The highest incidence of MS is in North East Scotland Orkney & Shetland!

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Offline xanadu

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The lowest incidence is in Equatorial countries!
If you emigrate to an equatorial country from NE Scot, Orkney or Shetland your risk of developing MS becomes that of your new residence. Likewise if you emigrate to the NE Scot your risk of developing MS becomes that of your new residence. This may indicate an environmental cause for MS?
If that is so why do native Shetland Ponies and native Shetland & Orcadian sheep not develop MS?


Offline rosy

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It's been suggested (research published in a peer reviewed journal provides some backing for this idea) that a lack of sunlight (possibly because exposure to UV B from sunlight is important to the body to make vitamin D, so the problem may actually be a lack of vitamin D), possibly combined with exposure to the Epstein-Barr (glandular fever) virus is the cause of the north-south divide in MS incidence. So yes, an environmental cause, or at least an environmental trigger, for MS does seem to be considered likely by researchers. So possible ways of reducing MS incidence seem to be vitamin D supplementation and/or developing and using a vaccine against Epstien-Barr.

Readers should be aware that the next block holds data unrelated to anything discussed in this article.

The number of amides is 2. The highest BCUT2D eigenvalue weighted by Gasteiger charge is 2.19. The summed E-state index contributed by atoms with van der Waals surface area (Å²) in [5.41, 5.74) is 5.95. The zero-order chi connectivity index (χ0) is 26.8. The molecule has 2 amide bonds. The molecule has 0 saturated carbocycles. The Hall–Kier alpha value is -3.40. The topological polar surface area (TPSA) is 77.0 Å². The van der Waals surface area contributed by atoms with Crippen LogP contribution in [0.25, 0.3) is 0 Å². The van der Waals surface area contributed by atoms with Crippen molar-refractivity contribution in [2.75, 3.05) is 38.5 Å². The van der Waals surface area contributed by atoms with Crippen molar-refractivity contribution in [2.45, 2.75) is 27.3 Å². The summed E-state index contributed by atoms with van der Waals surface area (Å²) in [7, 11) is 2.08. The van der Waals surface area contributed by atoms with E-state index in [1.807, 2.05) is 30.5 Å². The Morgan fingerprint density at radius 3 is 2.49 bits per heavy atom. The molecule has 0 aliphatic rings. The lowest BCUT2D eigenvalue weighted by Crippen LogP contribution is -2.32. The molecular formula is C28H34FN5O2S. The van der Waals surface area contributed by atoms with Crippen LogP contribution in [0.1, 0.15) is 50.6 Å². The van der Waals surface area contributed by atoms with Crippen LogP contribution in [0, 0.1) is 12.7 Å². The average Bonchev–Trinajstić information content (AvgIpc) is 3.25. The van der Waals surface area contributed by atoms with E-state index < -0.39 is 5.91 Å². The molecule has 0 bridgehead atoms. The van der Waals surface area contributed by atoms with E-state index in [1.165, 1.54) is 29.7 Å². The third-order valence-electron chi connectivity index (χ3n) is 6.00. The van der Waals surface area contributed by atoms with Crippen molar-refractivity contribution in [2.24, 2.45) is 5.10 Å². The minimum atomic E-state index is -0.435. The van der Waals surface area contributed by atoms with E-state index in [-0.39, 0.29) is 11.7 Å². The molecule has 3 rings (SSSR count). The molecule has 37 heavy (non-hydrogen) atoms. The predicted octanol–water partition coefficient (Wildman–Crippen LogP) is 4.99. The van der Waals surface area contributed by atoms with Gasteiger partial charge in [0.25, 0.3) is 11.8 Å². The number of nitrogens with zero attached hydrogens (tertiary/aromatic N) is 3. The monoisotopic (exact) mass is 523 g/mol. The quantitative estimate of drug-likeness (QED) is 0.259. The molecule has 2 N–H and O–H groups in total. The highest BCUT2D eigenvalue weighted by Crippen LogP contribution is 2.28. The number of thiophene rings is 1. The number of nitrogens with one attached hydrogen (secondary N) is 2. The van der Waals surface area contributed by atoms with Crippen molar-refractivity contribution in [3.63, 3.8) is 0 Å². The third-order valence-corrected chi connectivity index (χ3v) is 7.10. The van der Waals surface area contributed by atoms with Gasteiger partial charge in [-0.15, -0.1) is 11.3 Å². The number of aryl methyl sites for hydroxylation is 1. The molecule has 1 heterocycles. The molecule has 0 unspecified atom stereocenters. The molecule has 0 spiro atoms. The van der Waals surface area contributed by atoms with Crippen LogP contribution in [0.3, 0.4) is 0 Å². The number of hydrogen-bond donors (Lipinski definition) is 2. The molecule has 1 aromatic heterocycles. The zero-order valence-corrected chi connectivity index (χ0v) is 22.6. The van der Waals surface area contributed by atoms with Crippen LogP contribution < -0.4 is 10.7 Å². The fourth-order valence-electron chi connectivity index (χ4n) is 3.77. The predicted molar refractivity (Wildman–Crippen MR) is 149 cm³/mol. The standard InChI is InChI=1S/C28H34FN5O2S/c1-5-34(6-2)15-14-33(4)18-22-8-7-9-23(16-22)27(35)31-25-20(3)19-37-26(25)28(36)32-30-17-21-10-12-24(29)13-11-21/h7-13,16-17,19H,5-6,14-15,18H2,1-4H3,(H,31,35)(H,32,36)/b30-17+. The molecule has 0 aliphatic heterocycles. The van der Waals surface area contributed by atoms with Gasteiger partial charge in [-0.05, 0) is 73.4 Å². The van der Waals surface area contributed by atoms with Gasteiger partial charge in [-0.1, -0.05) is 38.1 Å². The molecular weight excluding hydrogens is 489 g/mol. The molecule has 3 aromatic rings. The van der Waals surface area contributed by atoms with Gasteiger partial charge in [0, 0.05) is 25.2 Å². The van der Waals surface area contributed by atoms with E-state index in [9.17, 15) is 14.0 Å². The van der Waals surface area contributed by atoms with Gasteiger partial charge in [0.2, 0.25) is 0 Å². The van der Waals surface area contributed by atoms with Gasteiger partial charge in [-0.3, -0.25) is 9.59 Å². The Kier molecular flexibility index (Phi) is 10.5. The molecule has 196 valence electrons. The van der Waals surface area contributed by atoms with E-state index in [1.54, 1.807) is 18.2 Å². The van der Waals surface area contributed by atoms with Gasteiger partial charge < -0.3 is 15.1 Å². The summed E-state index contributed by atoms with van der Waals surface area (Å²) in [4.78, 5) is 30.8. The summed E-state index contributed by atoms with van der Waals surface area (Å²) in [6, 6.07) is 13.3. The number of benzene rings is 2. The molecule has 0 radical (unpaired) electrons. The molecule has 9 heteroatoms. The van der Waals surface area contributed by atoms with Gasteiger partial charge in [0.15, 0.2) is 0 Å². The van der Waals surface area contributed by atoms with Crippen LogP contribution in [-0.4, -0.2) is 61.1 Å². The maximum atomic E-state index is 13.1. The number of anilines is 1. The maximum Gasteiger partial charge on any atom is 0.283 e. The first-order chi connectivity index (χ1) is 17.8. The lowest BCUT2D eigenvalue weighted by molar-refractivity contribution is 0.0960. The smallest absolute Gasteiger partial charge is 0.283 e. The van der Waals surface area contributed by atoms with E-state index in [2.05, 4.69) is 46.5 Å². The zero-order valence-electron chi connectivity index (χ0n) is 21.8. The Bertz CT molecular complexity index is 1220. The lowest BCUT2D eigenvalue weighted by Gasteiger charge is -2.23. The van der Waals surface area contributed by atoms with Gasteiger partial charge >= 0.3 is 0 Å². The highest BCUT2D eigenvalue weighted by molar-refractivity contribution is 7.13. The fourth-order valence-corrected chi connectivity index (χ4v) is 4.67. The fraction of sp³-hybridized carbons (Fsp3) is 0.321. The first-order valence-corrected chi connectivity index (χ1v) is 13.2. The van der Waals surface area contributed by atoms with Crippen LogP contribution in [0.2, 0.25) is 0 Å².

Tho' also, apparently, there are areas with high MS incidence around the world which have been settled by people emmigrating from scotland, so there may be genetic factors too.
I don't know whether ponies and sheep in general get MS (or MS-like conditions), but I guess that given they're covered in hair they probably aren't dependent on exposure to sunlight to make sufficient vitamin D, whether they live up north or not... so that living at high latitudes probably doesn't make much difference.